[blog action day] the pen, the sword, and the checkbook

Let’s try this on for size. The Power of We, huh? Let’s look at the issue via the New Yorker, for starters. From an article about Amanda Palmer misbehaving yet again:

“As a society, we’re supposedly committed to the principle that workers, the poor, those struggling to get by, deserve a share of the wealth for practicing their craft. But we also believe that investors and owners deserve returns on their equity. What we gloss over is the irresolvable contradiction between those two things.”

The short version of what happened: Amanda Palmer raised $1.2 million via Kickstarter to fund her next project, then turned around and asked musicians in the cities she was going to hit to open for her for free. Well, beer and hugs. So basically free if you’re a struggling new act.

The conflict is nothing new among freelancers. How much are we meant to charge for our time and talent? In order to make a living, the number’s got to rise; fair compensation isn’t if we’re still starving for our art. If the market decides that what we have to offer is not worth a living wage, the same as any other labour, do we offer it regardless for what we can get — exposure? Pennies on the dollar? Love of the art?

I edit for my friends from time to time. I do that out of love, not just for writing but for writers. The depth of my involvement with the text varies. Mainly I’m working with people who are good enough that I only have to skim for egregious errors. I don’t charge these friends. Where I do charge is where the connection is not solid enough to warrant such a favor. Putting myself in the shoes of a prospective opening act for Ms. Palmer, I’d have to be an established friend of hers in order not to devalue my work by performing for free.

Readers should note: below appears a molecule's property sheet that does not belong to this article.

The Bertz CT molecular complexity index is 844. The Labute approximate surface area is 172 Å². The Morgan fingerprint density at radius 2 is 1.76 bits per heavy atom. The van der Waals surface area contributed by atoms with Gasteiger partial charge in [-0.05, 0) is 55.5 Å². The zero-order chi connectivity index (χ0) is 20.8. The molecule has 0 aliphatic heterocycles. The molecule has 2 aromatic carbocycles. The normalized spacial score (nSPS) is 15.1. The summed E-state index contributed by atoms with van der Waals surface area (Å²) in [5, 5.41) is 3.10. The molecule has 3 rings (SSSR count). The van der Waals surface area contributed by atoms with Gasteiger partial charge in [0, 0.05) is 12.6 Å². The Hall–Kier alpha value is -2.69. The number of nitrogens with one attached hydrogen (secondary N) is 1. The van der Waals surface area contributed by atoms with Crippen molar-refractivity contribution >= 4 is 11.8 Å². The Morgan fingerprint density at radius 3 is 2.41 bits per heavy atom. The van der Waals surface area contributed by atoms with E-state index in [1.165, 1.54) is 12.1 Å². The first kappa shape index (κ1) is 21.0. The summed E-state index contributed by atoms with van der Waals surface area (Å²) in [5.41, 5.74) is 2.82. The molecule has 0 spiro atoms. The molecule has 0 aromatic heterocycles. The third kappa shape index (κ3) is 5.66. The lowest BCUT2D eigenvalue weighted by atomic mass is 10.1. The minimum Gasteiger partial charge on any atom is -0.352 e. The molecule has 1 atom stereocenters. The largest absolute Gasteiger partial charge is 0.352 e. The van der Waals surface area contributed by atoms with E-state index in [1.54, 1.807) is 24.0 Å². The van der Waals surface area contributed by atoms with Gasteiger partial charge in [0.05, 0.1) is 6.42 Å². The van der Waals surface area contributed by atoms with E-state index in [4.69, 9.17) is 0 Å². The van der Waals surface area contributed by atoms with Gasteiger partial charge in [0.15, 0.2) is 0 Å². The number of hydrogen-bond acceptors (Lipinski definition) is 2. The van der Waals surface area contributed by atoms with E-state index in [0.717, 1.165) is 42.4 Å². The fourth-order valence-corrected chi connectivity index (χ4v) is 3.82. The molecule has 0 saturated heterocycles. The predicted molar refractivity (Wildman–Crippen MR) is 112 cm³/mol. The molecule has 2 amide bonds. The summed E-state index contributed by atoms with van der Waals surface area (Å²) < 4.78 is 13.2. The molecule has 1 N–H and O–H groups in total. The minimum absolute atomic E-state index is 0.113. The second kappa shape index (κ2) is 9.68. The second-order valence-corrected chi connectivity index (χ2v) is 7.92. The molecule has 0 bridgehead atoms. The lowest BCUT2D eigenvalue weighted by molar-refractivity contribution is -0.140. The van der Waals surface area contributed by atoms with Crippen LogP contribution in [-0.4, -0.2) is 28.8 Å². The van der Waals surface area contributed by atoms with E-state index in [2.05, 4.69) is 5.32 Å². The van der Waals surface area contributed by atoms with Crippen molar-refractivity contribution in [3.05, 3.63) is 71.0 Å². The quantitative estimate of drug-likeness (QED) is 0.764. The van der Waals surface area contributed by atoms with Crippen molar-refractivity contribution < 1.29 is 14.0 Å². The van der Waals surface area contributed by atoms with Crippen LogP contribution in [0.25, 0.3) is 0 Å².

When I devalue my work, I devalue it for other freelancers. “Hey,” a writer can say to an editor, “Cass is doing this work for half of what you charge! I’m going to her from now on.” On the one hand, more work for me. On the other, in order to remain competitive, other editors now have to lower their rates. If I undercut them too badly, assuming I am doing the same or comparable work at the same or comparable proficiency, I’ve just driven the market value of that work down.

Any writer worth her salt understands the value of an editor. I’m not just talking about the professionals in publishing houses. I’m talking about the ones who roll up their sleeves and get stuck in, correcting mechanics, questioning word choice, asking for clarity. As someone who has done this for years in various settings, let me assure you that it is hard work. Let me also assure you, as someone who’s read work that comes out of publishing houses with no or bad editors, that the work is necessary in order to produce writing worth reading. I lose respect for writers who let what appear to be early drafts hit the market. I lose even more respect for publishers who aren’t a bit upset by this.

It is therefore not that hard for me to lose respect for musicians who can pay opening acts and supporting musicians — but won’t. Or didn’t intend to, in this case; I gather Ms. Palmer has since adjusted her plans. As the article says, it’s one thing to swap favors among friends. It’s quite another to offer unpaid labor. It hurts the laborer and it hurts the workforce. You are still part of a “we” as a freelancer, whether you’d like to acknowledge it or not. In order for your work to be worth anything in a capitalist society, you must learn to balance competition with justice. Undercut your fellows today, starve tomorrow. Allow yourself to be seduced by intangibles and the tangibles you require to survive will forever remain out of reach — perhaps for more than yourself. “Workers of the world, unite” is more than a communist maxim. It’s how we maintain a fair free market. If you can be paid, be paid! Better to be thought a little ruthless than to let your work become worthless.

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